Thursday, April 12, 2018

Does Humor Belong In Music?

Sure it does as it is one of the greatest weapons against misplaced authority.
While Elvis didn't exhibit much, intentionally anyway, The Beatles sure did.
Here is another album that made an impression and remains in rotation.

Phil Austin, Peter Bergman, David Ossman, and Phil Proctor weren't a band in the usual sense, but wrote and performed songs here and there on their albums. In 2005, The US Library of Congress, added "Don't Crush That Dwarf, Hand Me The Pliers" (1970) to the National Registry, calling The Firesign Theater "The Beatles Of Comedy".

In High School, my best friend and surfing buddy, "Stretch" had an older brother, whose records we plundered and stacked on the turntable while we played pool in the "rec" room. (It actually had a refrigerator outfitted with a tap on the door for kegs).

That's where we found The Firesign's  classic albums. Cheech And Chong records were funny once, and George Carlin's "7 Dirty Words" hilarious food for thought, but The Firesign's were something different altogether. No one-liner's or jokes, exactly, but a surreal melange of layered wordplay.
Their records insisted being heard many times, preferably with headphones, just to figure out what the heck was going on.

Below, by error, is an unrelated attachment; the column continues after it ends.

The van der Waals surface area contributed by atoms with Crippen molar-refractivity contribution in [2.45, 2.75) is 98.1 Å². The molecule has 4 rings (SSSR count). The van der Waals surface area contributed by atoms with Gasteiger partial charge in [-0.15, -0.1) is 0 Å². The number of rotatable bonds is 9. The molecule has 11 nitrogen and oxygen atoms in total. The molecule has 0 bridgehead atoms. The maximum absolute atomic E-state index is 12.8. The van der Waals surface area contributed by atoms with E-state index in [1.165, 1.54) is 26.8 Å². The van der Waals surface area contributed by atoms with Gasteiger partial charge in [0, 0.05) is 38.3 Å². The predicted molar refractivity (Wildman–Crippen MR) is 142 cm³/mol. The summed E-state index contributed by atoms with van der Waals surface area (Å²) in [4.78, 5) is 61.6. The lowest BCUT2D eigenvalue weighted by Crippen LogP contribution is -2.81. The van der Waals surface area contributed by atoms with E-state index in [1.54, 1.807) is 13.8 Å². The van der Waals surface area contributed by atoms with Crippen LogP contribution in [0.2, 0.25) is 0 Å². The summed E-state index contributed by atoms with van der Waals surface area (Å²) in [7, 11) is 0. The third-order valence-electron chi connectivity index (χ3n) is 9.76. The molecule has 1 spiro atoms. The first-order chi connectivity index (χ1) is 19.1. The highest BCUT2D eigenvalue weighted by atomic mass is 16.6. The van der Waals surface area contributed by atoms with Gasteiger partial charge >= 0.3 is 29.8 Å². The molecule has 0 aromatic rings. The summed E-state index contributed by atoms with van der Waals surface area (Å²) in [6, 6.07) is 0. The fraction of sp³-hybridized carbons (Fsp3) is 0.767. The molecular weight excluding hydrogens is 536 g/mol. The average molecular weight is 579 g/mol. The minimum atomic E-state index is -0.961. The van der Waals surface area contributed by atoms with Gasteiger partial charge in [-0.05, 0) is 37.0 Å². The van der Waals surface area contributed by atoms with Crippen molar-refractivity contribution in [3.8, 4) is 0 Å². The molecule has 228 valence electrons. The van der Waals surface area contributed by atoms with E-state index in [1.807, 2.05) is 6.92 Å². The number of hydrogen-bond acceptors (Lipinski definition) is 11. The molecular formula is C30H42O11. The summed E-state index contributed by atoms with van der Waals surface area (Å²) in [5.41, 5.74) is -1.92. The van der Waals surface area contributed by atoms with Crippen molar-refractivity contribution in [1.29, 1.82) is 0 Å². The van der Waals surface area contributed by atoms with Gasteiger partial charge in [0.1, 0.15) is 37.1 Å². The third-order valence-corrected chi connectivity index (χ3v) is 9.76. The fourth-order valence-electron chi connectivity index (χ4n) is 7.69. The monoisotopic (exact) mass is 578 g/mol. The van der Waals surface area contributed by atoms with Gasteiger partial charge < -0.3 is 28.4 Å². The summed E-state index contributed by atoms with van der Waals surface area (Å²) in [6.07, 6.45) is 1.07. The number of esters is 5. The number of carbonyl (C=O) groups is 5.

Fortunately, big brother also had "The Firesign Theater's Big book Of Plays" which we borrowed and studied in detail. Out in the water, between sets, we'd recite whole passages.

Here is one of our favorites, featuring their most well known and recurring character, 
Nick Danger, Third Eye.

After 1973 they were on again off again until the deaths of  Peter Bergman (2012) and Phil Austin (2015). One of my favorites of their later years is "Boon Dot Bust", from 1999.

Here is a tidbit:


Don't forget to tune in for tomorrow's Weekend Mix


Troy said...

I haven't listened to those since college. Thanks for the flashback to Nick Danger. Great stuff.

Shriner said...

At some point, I should revisit these. I'm a big comedy album fan, but I've tried the FT in the past and it never connected (though "J-Men Forever" was pretty funny...)

It must be me, but I've often felt I was missing the party with them.

rick said...

Being 'in the know' meant dropping lines of theirs into everyday conversation to see who would pick up on it or to have a friend follow up with another line. Close the door and the light stays on!

ge said...

Firesign is so great... i would argue maybe the most unique
significant master media manippers of the frikkin century!
So much more than music, humor, tho' they use both,
mixed with esotericism, art, literature, politix, sci-fi/futurism,
plundering radio-tv-film-pop culture, shakeyspeare, psychedelicism,
world history, layering levels of meaning & nonsense giddily profound
lo i must leave off now the maid's here

Michael Giltz said...